Carter is not one of the hard-edged atheists types who disdains the human need for purpose. But he does describe the sense of significance that we have as an illusion.

Aside from the truth of his view of things, or even what truth here means, there is the question of the effect of such a belief on our culture. Is this view responsible for the way we are with each other right now? Does it lead to anger and despair?

Let me point to Camus, who came to believe that the answer to that question is yes. Here is a quote from Camus’ Notebooks, which I found in an 2013 essay by Claire Messud in the New York Review of Books. Camus is at a gathering with Koestler, Sartre, Malraux and Manes Sperber, when he said the following:

“Don’t you believe we are all responsible for the absence of values? And that if all of us who come from Nietzscheism, from nihilism, or from historical realism said in public that we were wrong and that there are moral values and that in the future we shall do the necessary to establish and illustrate them, don’t you believe that would be the beginning of a hope?”

Actually, I’m not sure it would matter what certain people say. That might be Camus’ view of the power of the intellectual elite in France. But if people again became convinced… .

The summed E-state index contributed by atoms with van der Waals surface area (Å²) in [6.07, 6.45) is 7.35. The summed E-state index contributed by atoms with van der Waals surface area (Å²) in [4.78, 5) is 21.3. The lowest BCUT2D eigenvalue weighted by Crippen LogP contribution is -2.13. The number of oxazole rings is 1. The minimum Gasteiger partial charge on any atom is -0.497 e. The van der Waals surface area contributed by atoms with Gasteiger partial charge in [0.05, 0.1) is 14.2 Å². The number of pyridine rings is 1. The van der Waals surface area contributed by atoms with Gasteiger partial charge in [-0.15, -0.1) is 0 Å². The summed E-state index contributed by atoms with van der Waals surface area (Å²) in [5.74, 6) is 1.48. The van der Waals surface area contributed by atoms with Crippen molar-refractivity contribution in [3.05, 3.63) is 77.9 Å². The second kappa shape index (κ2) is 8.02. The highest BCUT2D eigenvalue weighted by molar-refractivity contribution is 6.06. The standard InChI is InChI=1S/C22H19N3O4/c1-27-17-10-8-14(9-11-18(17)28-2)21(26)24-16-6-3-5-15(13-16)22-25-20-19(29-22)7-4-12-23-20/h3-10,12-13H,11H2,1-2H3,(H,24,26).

Wednesday, May 15, 2019

What Impeachment and Court-packing Have in Common

5/15/2019--I find myself in conflict, or at least tension, with the progressive wing of my Party. There, the support for both impeachment of President Trump and adding to the number of Justices on the Supreme Court is pretty strong. I oppose both, as do most members of the Party, for now anyway.

For others in the Party, the lack of support for impeachment and Court-packing is probably pragmatic. The voters in general don't support either move and pursuing either allows the Republicans to frighten moderates with the prospect of radical policies if the Democrats win in 2020. Plus, the evidence of collusion was not there and the Court has not yet done anything dramatic--like overruling Roe. That is certainly subject to change.